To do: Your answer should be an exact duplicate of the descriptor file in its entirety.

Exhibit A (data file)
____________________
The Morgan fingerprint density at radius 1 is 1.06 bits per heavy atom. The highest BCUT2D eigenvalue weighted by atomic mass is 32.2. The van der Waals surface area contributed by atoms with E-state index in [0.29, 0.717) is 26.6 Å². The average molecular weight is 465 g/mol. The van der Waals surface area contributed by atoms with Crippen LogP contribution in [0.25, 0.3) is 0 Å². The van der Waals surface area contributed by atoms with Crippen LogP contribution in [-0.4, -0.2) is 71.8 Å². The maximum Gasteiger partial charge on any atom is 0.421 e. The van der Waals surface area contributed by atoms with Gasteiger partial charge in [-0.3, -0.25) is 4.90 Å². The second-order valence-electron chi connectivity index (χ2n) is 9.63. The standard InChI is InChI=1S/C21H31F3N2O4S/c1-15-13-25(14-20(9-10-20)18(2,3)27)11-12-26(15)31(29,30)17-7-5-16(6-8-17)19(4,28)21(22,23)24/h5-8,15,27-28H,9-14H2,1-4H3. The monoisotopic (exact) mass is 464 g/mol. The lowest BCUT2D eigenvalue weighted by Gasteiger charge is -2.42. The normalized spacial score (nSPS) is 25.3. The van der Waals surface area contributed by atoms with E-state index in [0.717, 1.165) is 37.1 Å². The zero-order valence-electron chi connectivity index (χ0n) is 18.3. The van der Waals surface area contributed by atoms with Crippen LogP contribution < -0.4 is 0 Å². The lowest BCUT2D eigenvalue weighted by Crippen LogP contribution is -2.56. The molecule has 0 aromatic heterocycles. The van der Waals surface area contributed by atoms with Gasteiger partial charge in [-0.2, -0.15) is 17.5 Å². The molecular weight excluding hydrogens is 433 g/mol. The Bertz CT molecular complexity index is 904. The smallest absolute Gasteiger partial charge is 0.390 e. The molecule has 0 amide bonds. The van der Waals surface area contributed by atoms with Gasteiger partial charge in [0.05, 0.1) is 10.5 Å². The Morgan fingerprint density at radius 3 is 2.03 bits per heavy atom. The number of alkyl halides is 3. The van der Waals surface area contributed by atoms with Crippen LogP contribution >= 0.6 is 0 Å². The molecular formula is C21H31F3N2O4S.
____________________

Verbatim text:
The Morgan fingerprint density at radius 1 is 1.06 bits per heavy atom. The highest BCUT2D eigenvalue weighted by atomic mass is 32.2. The van der Waals surface area contributed by atoms with E-state index in [0.29, 0.717) is 26.6 Å². The average molecular weight is 465 g/mol. The van der Waals surface area contributed by atoms with Crippen LogP contribution in [0.25, 0.3) is 0 Å². The van der Waals surface area contributed by atoms with Crippen LogP contribution in [-0.4, -0.2) is 71.8 Å². The maximum Gasteiger partial charge on any atom is 0.421 e. The van der Waals surface area contributed by atoms with Gasteiger partial charge in [-0.3, -0.25) is 4.90 Å². The second-order valence-electron chi connectivity index (χ2n) is 9.63. The standard InChI is InChI=1S/C21H31F3N2O4S/c1-15-13-25(14-20(9-10-20)18(2,3)27)11-12-26(15)31(29,30)17-7-5-16(6-8-17)19(4,28)21(22,23)24/h5-8,15,27-28H,9-14H2,1-4H3. The monoisotopic (exact) mass is 464 g/mol. The lowest BCUT2D eigenvalue weighted by Gasteiger charge is -2.42. The normalized spacial score (nSPS) is 25.3. The van der Waals surface area contributed by atoms with E-state index in [0.717, 1.165) is 37.1 Å². The zero-order valence-electron chi connectivity index (χ0n) is 18.3. The van der Waals surface area contributed by atoms with Crippen LogP contribution < -0.4 is 0 Å². The lowest BCUT2D eigenvalue weighted by Crippen LogP contribution is -2.56. The molecule has 0 aromatic heterocycles. The van der Waals surface area contributed by atoms with Gasteiger partial charge in [-0.2, -0.15) is 17.5 Å². The molecular weight excluding hydrogens is 433 g/mol. The Bertz CT molecular complexity index is 904. The smallest absolute Gasteiger partial charge is 0.390 e. The molecule has 0 amide bonds. The van der Waals surface area contributed by atoms with Gasteiger partial charge in [0.05, 0.1) is 10.5 Å². The Morgan fingerprint density at radius 3 is 2.03 bits per heavy atom. The number of alkyl halides is 3. The van der Waals surface area contributed by atoms with Crippen LogP contribution >= 0.6 is 0 Å². The molecular formula is C21H31F3N2O4S.